Five Reasons Why The Sabbath Is Designed For Worship -- By: Ryan M. McGraw

Journal: Puritan Reformed Journal
Volume: PRJ 01:2 (Jul 2009)
Article: Five Reasons Why The Sabbath Is Designed For Worship
Author: Ryan M. McGraw

Five Reasons Why The Sabbath Is Designed For Worship

Ryan M. McGraw

Nearly every disagreement over Christian practice is the result of a fundamental disagreement over Christian principle. When the issue of Sabbath-keeping arises, Christians conflict over what constitutes keeping the Sabbath holy. The crux of the debate over what is lawful on the Sabbath is whether or not the purpose of the day is rest, considered in itself, or “spending the whole time in the public and private exercises of God’s worship” (Westminster Shorter Catechism, Q. 60). How we answer this question determines how we will answer every question respecting what thoughts, words, and works are appropriate on the Sabbath, as well as whether or not worldly recreations that are lawful on other days are also lawful on the Sabbath. If we believe that the purpose of the day is rest, then the emphasis of our Sabbath-keeping will be upon activities that make us feel well-rested. If, on the other hand, we believe that the purpose of the Sabbath is setting the day apart for corporate, private, and family worship, we will naturally seek to exclude all practices that are inconsistent with worship, or do not immediately promote it.

Five reasons why the ultimate purpose of the Sabbath day is worship rather than rest per se are the situation of Adam and Eve in the Garden of Eden, the fact that God “sanctified” the Sabbath, the position of the Sabbath among the Ten Commandments, the character of the commands attached to Sabbath-keeping, and the connection of the Sabbath to the hope of heaven.1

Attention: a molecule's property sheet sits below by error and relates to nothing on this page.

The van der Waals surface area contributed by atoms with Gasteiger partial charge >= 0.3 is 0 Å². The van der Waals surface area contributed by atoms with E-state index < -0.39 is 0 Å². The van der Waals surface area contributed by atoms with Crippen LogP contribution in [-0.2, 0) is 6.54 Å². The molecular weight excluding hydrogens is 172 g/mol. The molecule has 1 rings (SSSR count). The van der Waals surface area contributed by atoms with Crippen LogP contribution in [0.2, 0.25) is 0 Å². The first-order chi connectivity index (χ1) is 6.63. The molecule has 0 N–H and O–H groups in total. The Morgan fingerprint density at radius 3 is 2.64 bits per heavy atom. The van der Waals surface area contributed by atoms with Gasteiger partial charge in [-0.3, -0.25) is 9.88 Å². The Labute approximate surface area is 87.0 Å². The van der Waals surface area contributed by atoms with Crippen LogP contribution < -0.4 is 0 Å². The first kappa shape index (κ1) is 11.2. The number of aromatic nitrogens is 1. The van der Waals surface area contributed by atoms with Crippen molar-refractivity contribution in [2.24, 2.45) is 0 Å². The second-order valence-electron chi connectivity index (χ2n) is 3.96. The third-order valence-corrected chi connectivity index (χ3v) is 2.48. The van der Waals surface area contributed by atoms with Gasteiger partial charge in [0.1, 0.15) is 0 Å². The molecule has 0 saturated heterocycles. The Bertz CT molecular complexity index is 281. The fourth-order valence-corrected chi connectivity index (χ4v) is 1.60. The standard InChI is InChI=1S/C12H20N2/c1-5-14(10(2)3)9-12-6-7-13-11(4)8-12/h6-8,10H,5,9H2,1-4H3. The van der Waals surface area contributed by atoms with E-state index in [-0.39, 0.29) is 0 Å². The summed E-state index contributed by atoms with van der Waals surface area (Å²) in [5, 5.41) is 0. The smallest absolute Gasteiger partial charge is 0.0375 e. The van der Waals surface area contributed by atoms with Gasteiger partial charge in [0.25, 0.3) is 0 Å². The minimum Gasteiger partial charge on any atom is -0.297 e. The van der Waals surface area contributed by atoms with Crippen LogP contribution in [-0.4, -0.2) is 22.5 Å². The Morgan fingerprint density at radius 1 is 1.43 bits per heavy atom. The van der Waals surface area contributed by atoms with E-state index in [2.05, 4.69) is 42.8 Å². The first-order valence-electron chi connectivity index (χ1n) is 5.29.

Situation Of Adam And Eve In The Garden Of Eden

First, the situation in the Garden of Eden implies that the Sabbath was designed for worship and communion with God. The Sabbath was sanctified by God as soon as the sixth day of creation was completed (Gen. 2:1– 3). The Ten Commandments remind us that the example set by God at that time constituted a permanent pattern for mankind. The Sabbath was given to Adam and Eve prior to the fall and initially had no respect either to sin or to redemption. It was not given as a type of Christ as the Redeemer, since there was no sin and death to be redeemed from, and it was not given as a type of a salvation, which was an irrelevant concept to an unfallen man and woman. In the Garden, Adam and Eve lived every day as worship and service to God, yet part of their joyful service was the labor that God had given them. When the Sabbath arrived, they had nothing left but direct acts of worship and communion with Him. What more would a sinless man and woman have desired, and what other purpos...

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